It’s hard to find work. Student fees are the highest they’ve ever been. Accommodation is expensive. How can you make university pay?
For many students, starting a business is the answer. University provides a time during which you can hone your entrepreneurial instincts, while still retaining the security of your student loan.
So, if you are considering running a business as a student, how can you make it work for you?
Running a business in your spare time requires a huge amount of discipline from the outset. You need to identify the periods during which you can concentrate on your business, and the periods during which you need to focus on your studies, and stick to that plan. Try to plan around exam times and assignment hand-ins. Remember that you will be taken away from your business at these junctures, and that you will need to work this into your medium-term planning and goal-setting. If you are to succeed in both business and study, you need to maintain the discipline necessary to separate those two lives while devoting enough time to each.
Running a business, keeping up with your studies, and, perhaps, working a part-time job - this combination will be exhausting. It is important to understand your limits, and to recognise when you cannot do it all.
For many entrepreneurs, study will remain the key priority. Most wish to secure the best grades they can, while still giving their business the push it deserves. You should understand, though, that this may require you to make sacrifices elsewhere in life. You are unlikely, for example, to be able to live the ‘classic’ student lifestyle. While this may not sound like too big a deal, it is important that you recognise the impact that running a business will have on the rest of your life.
It is likely that your university offers a range of services and facilities for startup businesses. Many campuses now include business ‘incubators’, which offer space and support to new firms. These can be a key means by which startups get the help they need in their formative periods.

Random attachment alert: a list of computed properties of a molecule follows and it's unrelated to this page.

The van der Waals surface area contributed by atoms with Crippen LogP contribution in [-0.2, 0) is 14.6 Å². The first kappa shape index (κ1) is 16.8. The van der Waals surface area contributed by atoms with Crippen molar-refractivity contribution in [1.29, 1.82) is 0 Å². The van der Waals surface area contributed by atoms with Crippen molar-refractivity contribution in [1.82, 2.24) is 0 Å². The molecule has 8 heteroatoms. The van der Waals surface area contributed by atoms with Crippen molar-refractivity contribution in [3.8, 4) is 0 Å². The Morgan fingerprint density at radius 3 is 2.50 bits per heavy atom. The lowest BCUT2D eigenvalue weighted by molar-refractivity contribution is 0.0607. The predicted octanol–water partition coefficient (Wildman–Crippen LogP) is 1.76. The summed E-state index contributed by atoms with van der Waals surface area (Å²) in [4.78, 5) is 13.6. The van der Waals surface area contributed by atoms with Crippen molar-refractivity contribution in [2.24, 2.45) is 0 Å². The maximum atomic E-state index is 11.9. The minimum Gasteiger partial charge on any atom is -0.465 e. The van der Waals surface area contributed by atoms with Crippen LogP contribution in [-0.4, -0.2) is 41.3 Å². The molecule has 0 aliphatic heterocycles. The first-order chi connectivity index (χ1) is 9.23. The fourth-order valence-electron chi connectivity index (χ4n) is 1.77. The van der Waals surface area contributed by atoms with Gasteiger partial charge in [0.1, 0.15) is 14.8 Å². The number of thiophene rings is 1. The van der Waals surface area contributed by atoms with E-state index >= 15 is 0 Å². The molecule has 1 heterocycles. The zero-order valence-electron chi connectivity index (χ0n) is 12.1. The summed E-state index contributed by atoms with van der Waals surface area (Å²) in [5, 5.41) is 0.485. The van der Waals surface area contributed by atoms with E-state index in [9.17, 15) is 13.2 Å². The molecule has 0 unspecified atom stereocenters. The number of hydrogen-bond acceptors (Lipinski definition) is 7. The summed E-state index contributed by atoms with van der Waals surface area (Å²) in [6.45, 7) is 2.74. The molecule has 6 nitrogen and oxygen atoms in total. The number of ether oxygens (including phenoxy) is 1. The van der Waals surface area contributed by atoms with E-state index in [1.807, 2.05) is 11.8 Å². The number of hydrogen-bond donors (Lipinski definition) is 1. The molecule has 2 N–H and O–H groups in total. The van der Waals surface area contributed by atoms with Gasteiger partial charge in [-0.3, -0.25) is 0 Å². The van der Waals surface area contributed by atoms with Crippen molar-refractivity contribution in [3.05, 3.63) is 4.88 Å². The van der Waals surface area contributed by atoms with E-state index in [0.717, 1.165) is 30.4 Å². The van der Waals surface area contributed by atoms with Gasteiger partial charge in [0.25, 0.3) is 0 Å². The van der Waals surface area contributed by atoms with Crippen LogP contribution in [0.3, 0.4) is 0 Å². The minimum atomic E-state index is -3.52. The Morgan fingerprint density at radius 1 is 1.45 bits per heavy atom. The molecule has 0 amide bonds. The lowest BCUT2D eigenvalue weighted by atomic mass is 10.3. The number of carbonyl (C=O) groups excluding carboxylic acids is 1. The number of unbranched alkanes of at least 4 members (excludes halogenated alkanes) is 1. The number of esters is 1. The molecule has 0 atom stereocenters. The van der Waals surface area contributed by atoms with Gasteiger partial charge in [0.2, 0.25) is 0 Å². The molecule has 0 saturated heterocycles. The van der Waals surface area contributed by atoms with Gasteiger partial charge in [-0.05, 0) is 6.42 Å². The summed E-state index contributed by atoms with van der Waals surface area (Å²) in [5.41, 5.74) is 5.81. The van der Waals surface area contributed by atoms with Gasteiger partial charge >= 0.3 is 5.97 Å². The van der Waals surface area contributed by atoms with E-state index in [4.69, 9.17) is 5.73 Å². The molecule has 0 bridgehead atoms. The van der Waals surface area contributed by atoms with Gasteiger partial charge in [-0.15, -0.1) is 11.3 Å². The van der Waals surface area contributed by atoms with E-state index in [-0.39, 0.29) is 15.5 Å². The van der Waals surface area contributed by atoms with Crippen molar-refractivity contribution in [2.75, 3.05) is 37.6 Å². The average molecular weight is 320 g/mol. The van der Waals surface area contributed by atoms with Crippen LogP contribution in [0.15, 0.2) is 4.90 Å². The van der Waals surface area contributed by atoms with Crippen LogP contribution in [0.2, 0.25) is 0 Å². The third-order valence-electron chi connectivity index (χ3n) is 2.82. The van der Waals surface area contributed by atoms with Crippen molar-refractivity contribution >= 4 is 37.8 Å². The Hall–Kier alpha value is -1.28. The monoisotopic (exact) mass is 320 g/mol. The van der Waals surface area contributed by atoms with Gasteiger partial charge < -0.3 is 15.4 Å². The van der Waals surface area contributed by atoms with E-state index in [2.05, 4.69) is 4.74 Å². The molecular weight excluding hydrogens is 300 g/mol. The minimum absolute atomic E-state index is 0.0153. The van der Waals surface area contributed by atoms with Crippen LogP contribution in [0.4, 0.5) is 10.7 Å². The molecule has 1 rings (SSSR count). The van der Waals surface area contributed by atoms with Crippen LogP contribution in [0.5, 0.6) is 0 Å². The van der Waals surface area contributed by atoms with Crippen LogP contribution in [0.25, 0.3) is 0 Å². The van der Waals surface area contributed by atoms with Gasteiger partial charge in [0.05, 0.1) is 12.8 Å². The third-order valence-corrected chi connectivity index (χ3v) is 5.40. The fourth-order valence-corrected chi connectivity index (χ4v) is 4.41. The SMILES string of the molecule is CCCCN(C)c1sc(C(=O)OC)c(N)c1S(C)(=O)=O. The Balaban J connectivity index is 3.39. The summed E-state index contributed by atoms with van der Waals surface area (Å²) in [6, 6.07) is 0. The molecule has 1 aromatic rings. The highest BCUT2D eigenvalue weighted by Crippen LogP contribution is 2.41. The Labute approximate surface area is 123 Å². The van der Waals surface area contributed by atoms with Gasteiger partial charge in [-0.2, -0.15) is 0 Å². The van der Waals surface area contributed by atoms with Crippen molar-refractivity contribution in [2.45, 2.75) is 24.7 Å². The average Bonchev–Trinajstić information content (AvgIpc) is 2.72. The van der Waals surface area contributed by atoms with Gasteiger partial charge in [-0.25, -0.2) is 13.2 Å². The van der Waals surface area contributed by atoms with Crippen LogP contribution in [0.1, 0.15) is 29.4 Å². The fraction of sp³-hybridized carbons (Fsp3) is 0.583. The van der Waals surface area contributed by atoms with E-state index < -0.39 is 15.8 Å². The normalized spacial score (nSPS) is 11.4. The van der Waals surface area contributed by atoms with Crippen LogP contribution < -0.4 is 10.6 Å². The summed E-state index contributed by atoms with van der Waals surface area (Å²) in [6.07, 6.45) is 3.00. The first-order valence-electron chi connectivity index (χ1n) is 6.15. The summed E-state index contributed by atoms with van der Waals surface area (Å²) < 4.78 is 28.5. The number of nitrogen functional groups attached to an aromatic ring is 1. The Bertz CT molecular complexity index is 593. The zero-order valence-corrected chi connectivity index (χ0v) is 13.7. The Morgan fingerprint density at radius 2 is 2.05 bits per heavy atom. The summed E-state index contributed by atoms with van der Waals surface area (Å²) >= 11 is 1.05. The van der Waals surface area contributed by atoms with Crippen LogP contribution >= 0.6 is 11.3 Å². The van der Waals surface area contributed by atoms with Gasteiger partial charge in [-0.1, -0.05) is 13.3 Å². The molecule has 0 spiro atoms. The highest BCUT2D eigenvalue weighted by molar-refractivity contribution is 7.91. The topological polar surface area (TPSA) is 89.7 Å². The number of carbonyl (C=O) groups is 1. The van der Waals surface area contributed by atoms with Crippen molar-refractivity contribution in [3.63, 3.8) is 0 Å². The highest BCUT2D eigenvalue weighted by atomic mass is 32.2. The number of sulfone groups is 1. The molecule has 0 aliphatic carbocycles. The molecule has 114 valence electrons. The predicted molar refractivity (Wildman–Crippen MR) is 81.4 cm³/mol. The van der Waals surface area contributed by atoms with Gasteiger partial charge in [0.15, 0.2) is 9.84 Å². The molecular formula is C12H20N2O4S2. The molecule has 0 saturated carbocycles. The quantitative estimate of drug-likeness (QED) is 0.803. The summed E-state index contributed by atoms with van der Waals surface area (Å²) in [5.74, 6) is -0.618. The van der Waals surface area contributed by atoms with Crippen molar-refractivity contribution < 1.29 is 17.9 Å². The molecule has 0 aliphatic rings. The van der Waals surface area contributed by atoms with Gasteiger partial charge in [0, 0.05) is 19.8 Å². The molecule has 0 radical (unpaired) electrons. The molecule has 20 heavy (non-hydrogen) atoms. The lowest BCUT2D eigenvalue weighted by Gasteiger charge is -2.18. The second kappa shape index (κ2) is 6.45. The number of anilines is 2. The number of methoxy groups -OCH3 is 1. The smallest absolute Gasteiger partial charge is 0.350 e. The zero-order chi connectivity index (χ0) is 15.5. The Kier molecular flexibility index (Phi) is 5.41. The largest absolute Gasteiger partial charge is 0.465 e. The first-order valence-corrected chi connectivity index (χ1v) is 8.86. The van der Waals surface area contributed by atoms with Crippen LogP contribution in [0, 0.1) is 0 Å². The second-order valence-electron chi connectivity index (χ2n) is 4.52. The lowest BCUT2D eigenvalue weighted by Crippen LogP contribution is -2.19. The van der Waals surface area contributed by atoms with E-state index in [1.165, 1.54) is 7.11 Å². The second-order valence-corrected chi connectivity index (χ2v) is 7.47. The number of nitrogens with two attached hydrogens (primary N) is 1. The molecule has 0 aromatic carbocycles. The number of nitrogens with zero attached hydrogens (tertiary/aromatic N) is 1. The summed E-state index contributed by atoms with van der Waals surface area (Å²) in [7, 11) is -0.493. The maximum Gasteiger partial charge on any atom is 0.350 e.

Even if there is no incubator at your university, there will almost certainly be other facilities to help you get your venture off the ground. You may be able to seek advice from business mentors, or even just use the library to conduct research for your business plan. You might also consider joining a business society, in which you may be able to find other, like-minded entrepreneurs with whom you can swap ideas.
With the launch of the Start Up Loans Company, non-bank business finance is easier than ever for young people to come by. Start Up Loans are generally extended on the basis of the strength of the application, although they do still check credit history, and they are actively aimed at young entrepreneurs.
These may therefore seem like an appealing proposition for students starting a business. However, some Start Up Loans ‘delivery partners’ have been criticised for targeting university students too aggressively. You should remember that taking on debt of this sort is a major commitment. Although Start Up Loans are backed by the government, they are not grants; you will need to pay them back. While you are also accruing student debt, you should make sure that you give proper consideration to the long-term implications before you borrow more.
One of the great advantages of running a business as a student is that it gives you the opportunity to try, but fail. This might not sound like a good thing, but in reality failure can be a hugely valuable experience. Although you should, of course, treat your business with exactly the same care and respect as you would if it were a full-time pursuit, running a firm as a student provides you with the fall-back of the qualifications you're gaining as a student and, potentially, a part-time job. It's a safer environment, usually without the responsibilities of a mortgage and other commitments you may have after graduating.
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